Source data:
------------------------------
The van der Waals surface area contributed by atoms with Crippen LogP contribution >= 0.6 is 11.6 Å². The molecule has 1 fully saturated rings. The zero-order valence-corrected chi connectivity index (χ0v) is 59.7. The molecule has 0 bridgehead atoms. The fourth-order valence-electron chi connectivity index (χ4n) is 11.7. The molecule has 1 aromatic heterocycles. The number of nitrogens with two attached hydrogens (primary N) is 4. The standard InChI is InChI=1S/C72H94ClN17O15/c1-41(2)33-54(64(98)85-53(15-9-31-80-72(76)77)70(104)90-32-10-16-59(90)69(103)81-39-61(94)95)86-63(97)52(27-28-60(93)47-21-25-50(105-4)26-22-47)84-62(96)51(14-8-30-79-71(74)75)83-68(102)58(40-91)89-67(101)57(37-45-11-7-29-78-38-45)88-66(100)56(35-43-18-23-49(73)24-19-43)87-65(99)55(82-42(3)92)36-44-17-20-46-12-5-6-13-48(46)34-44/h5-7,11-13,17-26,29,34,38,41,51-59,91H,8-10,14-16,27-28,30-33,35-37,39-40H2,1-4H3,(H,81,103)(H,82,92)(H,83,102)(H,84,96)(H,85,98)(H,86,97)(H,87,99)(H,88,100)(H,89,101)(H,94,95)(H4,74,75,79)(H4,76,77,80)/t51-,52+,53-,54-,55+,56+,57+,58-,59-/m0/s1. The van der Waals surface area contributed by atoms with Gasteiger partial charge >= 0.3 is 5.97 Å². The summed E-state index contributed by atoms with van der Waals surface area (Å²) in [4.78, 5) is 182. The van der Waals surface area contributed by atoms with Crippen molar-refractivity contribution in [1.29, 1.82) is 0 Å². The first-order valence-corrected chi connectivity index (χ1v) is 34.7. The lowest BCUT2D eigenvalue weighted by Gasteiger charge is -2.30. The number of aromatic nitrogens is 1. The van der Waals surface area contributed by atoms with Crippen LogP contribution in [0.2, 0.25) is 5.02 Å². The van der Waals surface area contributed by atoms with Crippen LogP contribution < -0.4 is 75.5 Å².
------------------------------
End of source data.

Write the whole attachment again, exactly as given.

The van der Waals surface area contributed by atoms with Crippen LogP contribution >= 0.6 is 11.6 Å². The molecule has 1 fully saturated rings. The zero-order valence-corrected chi connectivity index (χ0v) is 59.7. The molecule has 0 bridgehead atoms. The fourth-order valence-electron chi connectivity index (χ4n) is 11.7. The molecule has 1 aromatic heterocycles. The number of nitrogens with two attached hydrogens (primary N) is 4. The standard InChI is InChI=1S/C72H94ClN17O15/c1-41(2)33-54(64(98)85-53(15-9-31-80-72(76)77)70(104)90-32-10-16-59(90)69(103)81-39-61(94)95)86-63(97)52(27-28-60(93)47-21-25-50(105-4)26-22-47)84-62(96)51(14-8-30-79-71(74)75)83-68(102)58(40-91)89-67(101)57(37-45-11-7-29-78-38-45)88-66(100)56(35-43-18-23-49(73)24-19-43)87-65(99)55(82-42(3)92)36-44-17-20-46-12-5-6-13-48(46)34-44/h5-7,11-13,17-26,29,34,38,41,51-59,91H,8-10,14-16,27-28,30-33,35-37,39-40H2,1-4H3,(H,81,103)(H,82,92)(H,83,102)(H,84,96)(H,85,98)(H,86,97)(H,87,99)(H,88,100)(H,89,101)(H,94,95)(H4,74,75,79)(H4,76,77,80)/t51-,52+,53-,54-,55+,56+,57+,58-,59-/m0/s1. The van der Waals surface area contributed by atoms with Gasteiger partial charge >= 0.3 is 5.97 Å². The summed E-state index contributed by atoms with van der Waals surface area (Å²) in [4.78, 5) is 182. The van der Waals surface area contributed by atoms with Crippen molar-refractivity contribution in [1.29, 1.82) is 0 Å². The first-order valence-corrected chi connectivity index (χ1v) is 34.7. The lowest BCUT2D eigenvalue weighted by Gasteiger charge is -2.30. The number of aromatic nitrogens is 1. The van der Waals surface area contributed by atoms with Crippen LogP contribution in [0.2, 0.25) is 5.02 Å². The van der Waals surface area contributed by atoms with Crippen LogP contribution < -0.4 is 75.5 Å².